: Chris Moore - Game Chef Idea
My core idea is inspired by the French Revolution: how an ideal (justice,freedom) can be corrupted and twisted into something quite unlike what was originally intended.
The three ingredients I'm using are Invincible, Accuser,and Companion. I've made them into roles that the PLAYERS take on. They can bring a main character or characters into play within the bounds of these roles, which are originally distributed randomly.
Invincible: "YES!" You get to establish ideas/outcomes/etc. that are "invincible"; they cannot be counteracted by other player statements. These statements become the focus of the game session.
example: "The revolution will succeed!"
Accuser: "YES, BUT..." You get to throw conflicts/barriers/delays/twists at the invincible thing, without directly blocking it.
example: "Okay, the revolution succeeds, but the revolutionaries become as ugly and oppressive as the former aristocracy."
Companion: "YES, AND..." You get to add statements that support either side, without blocking anything previously established.
example: (supporting the Accuser) "Yes, many nobles are beheaded at the guillotine to the roaring applause of the crowd."
So, let's start.
1) The three players agree on a setting, and announce the characters they will play (they can conjure them up later, too). (I need lots more here...situation?)
2) Three scraps of paper, with the three roles written on them, are distributed randomly among the three players.
3) The order goes like this. Roll one six-sided die:
1-2 Invincible, Accuser, Companion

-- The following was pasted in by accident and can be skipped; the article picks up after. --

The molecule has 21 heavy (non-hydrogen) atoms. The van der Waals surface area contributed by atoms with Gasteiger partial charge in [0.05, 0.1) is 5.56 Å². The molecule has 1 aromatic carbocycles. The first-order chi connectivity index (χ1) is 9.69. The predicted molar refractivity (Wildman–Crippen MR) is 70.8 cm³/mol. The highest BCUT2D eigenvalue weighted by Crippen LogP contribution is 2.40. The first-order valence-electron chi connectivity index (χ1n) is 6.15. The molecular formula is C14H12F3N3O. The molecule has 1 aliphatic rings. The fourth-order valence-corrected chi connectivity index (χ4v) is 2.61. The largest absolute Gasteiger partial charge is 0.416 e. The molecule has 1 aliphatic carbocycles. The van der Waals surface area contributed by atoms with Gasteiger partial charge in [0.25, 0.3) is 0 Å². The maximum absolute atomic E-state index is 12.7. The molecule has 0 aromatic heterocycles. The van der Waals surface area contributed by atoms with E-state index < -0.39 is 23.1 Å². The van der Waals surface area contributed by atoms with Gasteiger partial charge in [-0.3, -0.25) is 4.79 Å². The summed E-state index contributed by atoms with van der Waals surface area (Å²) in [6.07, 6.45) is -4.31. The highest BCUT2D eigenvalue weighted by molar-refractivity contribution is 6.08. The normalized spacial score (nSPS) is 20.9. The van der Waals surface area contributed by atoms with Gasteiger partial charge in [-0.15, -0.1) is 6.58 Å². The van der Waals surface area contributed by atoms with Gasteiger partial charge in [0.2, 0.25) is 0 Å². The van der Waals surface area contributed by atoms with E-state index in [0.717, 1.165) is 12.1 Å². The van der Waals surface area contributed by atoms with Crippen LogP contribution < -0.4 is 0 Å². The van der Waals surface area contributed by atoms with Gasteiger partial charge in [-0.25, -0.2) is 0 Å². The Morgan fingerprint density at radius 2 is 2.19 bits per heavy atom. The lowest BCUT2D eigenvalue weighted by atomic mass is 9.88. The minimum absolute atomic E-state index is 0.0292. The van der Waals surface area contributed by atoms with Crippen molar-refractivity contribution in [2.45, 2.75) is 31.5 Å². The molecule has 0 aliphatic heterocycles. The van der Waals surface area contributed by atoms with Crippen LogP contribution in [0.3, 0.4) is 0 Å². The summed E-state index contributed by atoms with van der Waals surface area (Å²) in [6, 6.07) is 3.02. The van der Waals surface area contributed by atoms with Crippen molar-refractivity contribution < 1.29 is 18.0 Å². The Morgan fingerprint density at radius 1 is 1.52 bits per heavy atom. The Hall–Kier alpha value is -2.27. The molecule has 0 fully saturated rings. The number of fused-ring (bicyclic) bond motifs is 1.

3-4 Companion, Invincible, Accuser
(can the companion ever go first?!)
5-6 Accuser, Companion, Invincible
We roll 2. So the Invincible gets to make one contribution to the scene, then the Accuser gets to, then the Companion gets to support the statements of either one (his/her choice.)
After that, scene ends? roll again, do another scene... I'm getting sketchy at this point.
thanks so much for looking at this...
The way to get situation is to make there be a reliable source of conflict. So: What do the characters do, and then, what keeps them from just doing it?
Is "the revolution will succeed... but the revolutionaries become as ugly and oppressive as the former aristocracy... many nobles are beheaded at the guillotine to the roaring applause of the crowd" the introduction to a scene or its resolution?
1. On 2005-05-26, chris moore wrote:
Maybe the roles of Accuser, Invincible, and Companion are the possible ways to describe an outcome from a die roll.
rough example: 1-2 Invincible: You narrate outcome the way you want. 3-4 Accuser: You get your outcome, but someone else in the group must add an "accusing" twist - they add that your character has to cross some kind of moral line to get the desired outcome. 5-6 Companion: Someone else in the group must narrate a "companion" outcome - something other than the intended outcome happens, good or bad.
If the three things are roles for players, certain orders make more sense than others to me. Having the order go Invincible, then either of the others makes sense to me: it's making a statement, then making a response to it. But the other ways I'm not so sure of.
Having the three be possible outcomes to a separate statement makes more sense to me. Then the question becomes, who makes each statement? How do they tie in to the next? Does the response from one become next statement?
Emily, thanks for the feedback. I like the outcomes option better, too. Now, to answer your questions:
1) Who makes each statement? Well, the players would make these statements after announcing some type of conflict..."I get the information out of the safe" kinds of statements.
2) How do they tie in to the next? Does the response from one become the next statement?
I don't know that they have to if the A-I-C ideas are not roles taken on by the players, but ways of restricting the resolution.
How 'bout this for a situation catalyst? Group agrees on setting. Then, they have to fill out this sentence: "(Someone or group) has been so __________ 'ed by (someone or group) that they can't take it anymore and plan to ___________." Players make characters based on that setting and situation. I hope I'm making sense...